The road has been an arduous one, but a lawsuit filed more than five years ago seeking $2.1 billion to remedy what it contends are disparities between Maryland’s historically Black colleges and universities and its traditionally White institutions is nearing trial in Baltimore.
Its outcome could affect higher education for decades to come.
“The best thing is that we are cleared for trial,” John C. Brittain, a professor at the University of the District of Columbia’s David A. Clarke School of Law, said Tuesday after a pre-trial hearing in United States District Court in Baltimore. The lawsuit, for which Brittain serves as co-counsel, asserts that inequities between Maryland’s Black colleges and its White institutions have long existed. “All the preliminary issues have been settled. We are cleared for trial.”
The lawsuit, filed in October 2006 by a group of students and alumni of historically Black colleges known as the Coalition for Equity and Excellence in Maryland Higher Education Inc., contends that Maryland has operated a higher education system of “de jure segregation” – racial segregation imposed by law – in violation of the 1954 Brown v. Board of Education ruling by the U.S. Supreme Court and of Title VI of the U. S. Civil Rights Act of 1964.
The disparities in operational funding and programs asserted in the lawsuit have been most apparent over the years to many students at historically Black colleges and universities.
For instance, Eugene Smith recalls the day he first spotted mold on the ceiling of the Jenkins Behavioral Science Building at Morgan State University in Baltimore.
“There was a lot of mold and residue build-up,” said Smith, 23, who graduated last year and is now pursuing a master’s degree in higher education administration, also at Morgan. “There were cracks in the ceiling – and when it rained, there was mildew, and it grew over time.”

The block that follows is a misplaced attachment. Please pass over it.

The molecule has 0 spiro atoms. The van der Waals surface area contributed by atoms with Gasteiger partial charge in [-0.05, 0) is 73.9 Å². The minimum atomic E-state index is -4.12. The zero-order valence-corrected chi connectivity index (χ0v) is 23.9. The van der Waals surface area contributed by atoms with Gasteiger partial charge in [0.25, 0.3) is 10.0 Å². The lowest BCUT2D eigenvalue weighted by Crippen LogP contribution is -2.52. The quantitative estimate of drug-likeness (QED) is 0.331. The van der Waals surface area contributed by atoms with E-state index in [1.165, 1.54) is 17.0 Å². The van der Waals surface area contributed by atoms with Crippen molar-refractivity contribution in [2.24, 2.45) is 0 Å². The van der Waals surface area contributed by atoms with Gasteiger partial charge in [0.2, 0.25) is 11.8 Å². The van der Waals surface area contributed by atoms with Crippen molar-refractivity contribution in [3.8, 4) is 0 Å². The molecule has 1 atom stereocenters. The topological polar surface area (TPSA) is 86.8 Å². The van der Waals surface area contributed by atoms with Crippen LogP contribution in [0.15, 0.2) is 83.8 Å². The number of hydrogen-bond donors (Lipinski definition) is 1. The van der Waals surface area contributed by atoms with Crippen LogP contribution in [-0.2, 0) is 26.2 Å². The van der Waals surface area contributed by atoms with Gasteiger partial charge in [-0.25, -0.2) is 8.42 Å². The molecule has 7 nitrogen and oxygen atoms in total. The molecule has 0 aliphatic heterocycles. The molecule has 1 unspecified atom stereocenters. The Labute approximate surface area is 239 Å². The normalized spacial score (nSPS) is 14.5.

Meanwhile, Zenia Wilson, a Morgan graduate two years earlier who now is studying civil rights and public-interest law at the University of Baltimore School of Law, had to pay out of pocket to spend a summer studying in Mexico.
“I became very intrigued with the idea of studying abroad and didn’t understand why there wasn’t a program at Morgan that helped students with this endeavor,” said Wilson, also 23. “Friends at traditionally White institutions had centers and programs that encouraged study abroad, but we didn’t. I was not able to receive classroom credits for the summer that I spent in Mexico.”
And, nearly a dozen years after graduating from Coppin State University, Keith Reed, now a Senior Editor at ESPN The Magazine, still remembers when the computers broke down while trying to put out the student newspaper. He had to use Morgan’s operations to get the job done.
“What I did was get on the bus and rode over to the East Side – and got off the bus and went over to Morgan and used their facility to put out our proofs for the student newspaper,” said Reed, now 34, who edited The Courier his senior year. “Our computers would regularly break down. It was very difficult.”
“The equipment was outdated,” Reed said. “We were working on PCs instead of Macs like we should’ve been. The computers rarely worked.”
During his years at Morgan, Smith found the conditions so deplorable that he became involved in the school’s Student Government Association, ultimately running for president his senior year on a platform that included seeking improved resources for the university.
Smith was elected. “Someone had to fight for the rights of the university,” he said.
by Todd Beamon. Read more at The Afro.